Kosovo has "huge structural problems related to employment"
UNDP coordinator in Kosovo Andrew Russell has told B92 TV that the problems in Kosovo are the same as in the rest of the region, but that there are enormous structural problems relating to employment. However, he added that thousands of jobs have been created, including for Kosovo Serbs and other minoritiesSource: B92
What is your appraisal of the economic situation in Kosovo? How do Unite Nations agencies influence changes in Kosovo?
On this first question, I think it’s an interesting question because actually at the end of the day, I don’t think it’s really that important what my opinion is on the conditions in Kosovo. What’s important for us, as UN and other international organizations, is to understand what Kosovars think, of all backgrounds, of all ethnicities. And so, what we do is a lot of public opinion survey work, and what we see again and again, is that Kosovars no matter what their background is, share the same concerns which is basically that they don’t perceive economic conditions getting better. They don’t see enough jobs being created. They have also, less now than the past, but they’ve felt very strongly about even basic access to services like water and that sort of thing.
That’s gotten a little bit better, but generally speaking Kosovars are very concerned about the economy, very concerned about jobs, very concerned about corruption as well, eating away their opportunities. And finally, I would have to say in terms of what we can do to change that. Well, we have to just focus on these real problems and real issues, and really try and bring to bear all of our technical capacities so that we can have better economic growth and start creating jobs.
The government of Kosovo is in favor of abolishing UNSC Resolution 1244, while the Serbian government opposes that. As a UN agency, have you fulfilled your goals based on the mandate stemming from Resolution 1244?
Again, excellent question. I’d have to say that, this goes back to my first response. The problems here are the same as in the rest of the region. There’s, you know, huge structural problems related to employment. I would say that in Kosovo, we really work very very similarly in how we do anywhere else in this part of the world because we’re technical, we’re not political, so we keep our eyes on the prize, we keep our eyes on the problems, the real problems, the real issues, and we don’t allow ourselves to get distracted by the politics that are always going to be present. That being said, I have to give you one example of where it is a bit of a struggle at times for us, and I can tell you more about this later if you want. But, one specific area where we do struggle compared to other parts of the region, is access to the global environment funds.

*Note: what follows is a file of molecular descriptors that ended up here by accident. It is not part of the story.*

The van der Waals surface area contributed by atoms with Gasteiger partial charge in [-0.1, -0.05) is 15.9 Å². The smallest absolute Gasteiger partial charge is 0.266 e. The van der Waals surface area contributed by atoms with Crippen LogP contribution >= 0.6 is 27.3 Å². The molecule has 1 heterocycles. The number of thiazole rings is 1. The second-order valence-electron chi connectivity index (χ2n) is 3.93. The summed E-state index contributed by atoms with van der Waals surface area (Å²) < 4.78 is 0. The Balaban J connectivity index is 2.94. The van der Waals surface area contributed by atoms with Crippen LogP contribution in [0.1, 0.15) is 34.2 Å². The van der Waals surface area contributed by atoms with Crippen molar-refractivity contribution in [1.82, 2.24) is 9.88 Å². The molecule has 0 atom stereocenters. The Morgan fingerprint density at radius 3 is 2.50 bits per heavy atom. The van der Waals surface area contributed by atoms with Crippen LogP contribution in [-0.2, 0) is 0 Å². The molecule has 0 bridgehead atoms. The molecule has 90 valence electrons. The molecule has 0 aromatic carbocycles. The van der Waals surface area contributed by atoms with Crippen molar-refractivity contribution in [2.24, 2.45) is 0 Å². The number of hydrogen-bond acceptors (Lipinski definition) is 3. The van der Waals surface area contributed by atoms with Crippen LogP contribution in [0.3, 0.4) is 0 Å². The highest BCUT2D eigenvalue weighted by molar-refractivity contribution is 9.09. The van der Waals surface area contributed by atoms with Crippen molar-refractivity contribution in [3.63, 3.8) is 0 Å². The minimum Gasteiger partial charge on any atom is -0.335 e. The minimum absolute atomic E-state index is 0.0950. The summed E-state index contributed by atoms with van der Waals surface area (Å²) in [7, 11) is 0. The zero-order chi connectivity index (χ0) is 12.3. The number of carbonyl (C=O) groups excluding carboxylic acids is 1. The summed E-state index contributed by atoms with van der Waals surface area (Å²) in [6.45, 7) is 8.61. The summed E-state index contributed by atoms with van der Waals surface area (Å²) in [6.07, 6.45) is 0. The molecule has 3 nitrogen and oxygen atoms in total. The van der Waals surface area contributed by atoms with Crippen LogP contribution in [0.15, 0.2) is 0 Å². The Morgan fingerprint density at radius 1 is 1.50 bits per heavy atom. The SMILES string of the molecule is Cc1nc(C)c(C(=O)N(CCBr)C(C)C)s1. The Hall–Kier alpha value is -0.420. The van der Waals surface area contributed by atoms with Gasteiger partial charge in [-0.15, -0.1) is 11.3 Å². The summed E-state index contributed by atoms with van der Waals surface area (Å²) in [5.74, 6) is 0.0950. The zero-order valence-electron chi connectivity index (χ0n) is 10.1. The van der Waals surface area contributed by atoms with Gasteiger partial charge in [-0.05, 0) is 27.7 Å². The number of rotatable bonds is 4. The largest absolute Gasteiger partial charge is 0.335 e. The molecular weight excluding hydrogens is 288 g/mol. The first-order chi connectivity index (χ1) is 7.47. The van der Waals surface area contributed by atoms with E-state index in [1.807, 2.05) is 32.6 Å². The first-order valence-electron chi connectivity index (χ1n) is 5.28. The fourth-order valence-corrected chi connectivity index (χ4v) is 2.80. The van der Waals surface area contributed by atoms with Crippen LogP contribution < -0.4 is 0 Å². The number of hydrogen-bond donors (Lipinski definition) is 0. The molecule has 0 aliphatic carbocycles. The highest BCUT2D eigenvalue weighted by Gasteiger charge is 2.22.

The issue of the UN’s status neutral position vis-à-vis Kosovo is a problem there because we don’t have access to those global funds, and all we have to do is be here, smell the air, look at the environmental issues. We need more resources to improve the health of Kosovars, and the environment plays a big role in that, and I wish, this is more of a criticism of us, we as the UN need to be more creative in terms of how we get access for Kosovo to these environmental, to these global environmental funds.
You have launched a campaign of 17 global development goals. Can that change the way of life in Kosovo, especially when it comes to non-majority communities?
So that leads exactly to where I want to go, which is if you look at the Global Sustainable Development Goals, look at them, they’re all about, how we have to do more on the environment, across the borders, in our cities, in our rural areas, etc. This is why we care so much about the environment, because they are critical to achieving the global goals, which are to eliminate poverty. You know this is our last chance to really reduce the enormous risks posed by climate change, and really bring equal opportunities to everyone in the world, not just here in Kosovo, not just for Kosovo Serbs or Albanians or Gorani, but across the world.